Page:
SECOND ACTION AT ANABO IL
was brought up and fired common shell at close range, breaching the parapet. A rush forward soon brought the firing-line within 150 yards of the parapet. General Marina, watching the engagement well to the front, had one of his staff officers killed at his side ; seeing the favourable moment arrive, he gave the order for the assault.
Once more the troops exhibited their conspicuous bravery. The long line, led by its officers, dashed forward with the bayonet, the bugles sounding the charge, and with impetuous speed, soon reached the parapet. However terrible the attack, the stout-hearted Tagals stood firm, disdaining to fly.
Bolo and bayonet clashed, European courage and Malay fury had full play, till in the end, as ever in equal numbers and in stand-up fight, the European prevailed. Many of the defenders fell, the rest sought safety in flight
The engagement lasted two and a half hours without cessation, and over three hundred rebel dead were counted in or near the works, amongst them was Crispulo Aguinaldo, a brother of General Emilio Aguinaldo. The Spaniards lost 9 killed and 108 wounded.
After a short rest the division resumed the advance upon Imus, and bivouacked after marching about a couple of miles.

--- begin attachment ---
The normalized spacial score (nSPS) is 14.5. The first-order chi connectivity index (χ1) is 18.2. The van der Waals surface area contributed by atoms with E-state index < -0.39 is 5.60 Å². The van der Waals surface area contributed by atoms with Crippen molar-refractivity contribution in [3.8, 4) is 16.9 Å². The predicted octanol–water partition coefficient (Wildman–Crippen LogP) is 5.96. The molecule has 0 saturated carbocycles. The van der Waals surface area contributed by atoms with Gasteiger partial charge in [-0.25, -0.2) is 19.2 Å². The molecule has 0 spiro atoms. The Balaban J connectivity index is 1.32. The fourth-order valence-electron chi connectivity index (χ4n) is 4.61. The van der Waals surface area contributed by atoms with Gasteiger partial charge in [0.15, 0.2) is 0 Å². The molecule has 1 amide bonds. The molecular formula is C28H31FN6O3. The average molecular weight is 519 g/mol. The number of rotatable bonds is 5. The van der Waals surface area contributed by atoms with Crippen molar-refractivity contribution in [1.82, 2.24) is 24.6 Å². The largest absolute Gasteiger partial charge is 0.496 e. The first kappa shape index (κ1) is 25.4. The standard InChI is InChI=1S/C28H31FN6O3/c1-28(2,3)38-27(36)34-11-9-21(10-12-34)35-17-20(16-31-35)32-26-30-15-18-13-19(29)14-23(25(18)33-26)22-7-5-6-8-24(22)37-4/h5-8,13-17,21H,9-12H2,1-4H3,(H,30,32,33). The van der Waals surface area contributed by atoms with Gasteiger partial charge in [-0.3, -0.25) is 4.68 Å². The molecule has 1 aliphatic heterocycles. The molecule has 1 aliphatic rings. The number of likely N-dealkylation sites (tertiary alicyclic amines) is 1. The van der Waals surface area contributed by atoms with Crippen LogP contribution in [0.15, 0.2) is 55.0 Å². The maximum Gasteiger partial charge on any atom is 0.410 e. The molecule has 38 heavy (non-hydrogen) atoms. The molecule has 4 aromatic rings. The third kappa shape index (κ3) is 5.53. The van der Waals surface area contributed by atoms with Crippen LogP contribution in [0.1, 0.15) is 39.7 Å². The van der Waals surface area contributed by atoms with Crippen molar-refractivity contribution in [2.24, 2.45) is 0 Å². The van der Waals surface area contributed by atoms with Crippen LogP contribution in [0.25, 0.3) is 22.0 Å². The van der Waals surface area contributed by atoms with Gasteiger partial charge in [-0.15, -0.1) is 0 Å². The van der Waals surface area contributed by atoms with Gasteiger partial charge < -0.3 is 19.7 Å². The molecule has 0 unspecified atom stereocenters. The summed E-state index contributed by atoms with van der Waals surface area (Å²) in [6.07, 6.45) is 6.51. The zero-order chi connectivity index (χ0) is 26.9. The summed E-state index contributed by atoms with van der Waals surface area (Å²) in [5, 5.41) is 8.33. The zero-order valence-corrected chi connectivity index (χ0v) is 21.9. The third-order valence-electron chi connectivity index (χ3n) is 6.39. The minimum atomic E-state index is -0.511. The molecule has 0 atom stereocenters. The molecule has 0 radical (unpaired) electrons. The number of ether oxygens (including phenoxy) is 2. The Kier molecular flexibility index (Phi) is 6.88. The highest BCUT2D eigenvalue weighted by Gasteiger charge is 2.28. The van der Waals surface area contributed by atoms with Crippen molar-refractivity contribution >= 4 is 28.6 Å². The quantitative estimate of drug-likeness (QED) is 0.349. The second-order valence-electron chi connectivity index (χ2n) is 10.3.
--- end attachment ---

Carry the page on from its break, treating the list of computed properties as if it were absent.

On the 25 th the advance was continued on a broad front. Scarcely had the division marched for half-an-hour when the leading ranks came in sight of another line of entrenchments more than two miles long, six feet high, and five feet thick, well protected with cane fences in front, one of these being at a distance of 100 yards from the parapet
Lachambre orders the centre to make a direct attack and the wings a flanking movement. The rebels retain their fire till the Spaniards arrive within two hundred yards, and then the parapet is crowned with flame both from small arms and lantacas. The scene of the day before was repeated, the parapet stormed, with a rebel loss of over six hundred. After a short halt the advance against Imus was resumed. The distance was short, and the appearance of the thousands of bayonets and the explosion of a few shells produced an indescribable panic amongst the inhabitants and the many who had come from other towns to assist in the defence.
They took to flight, disregarding the protests of thir
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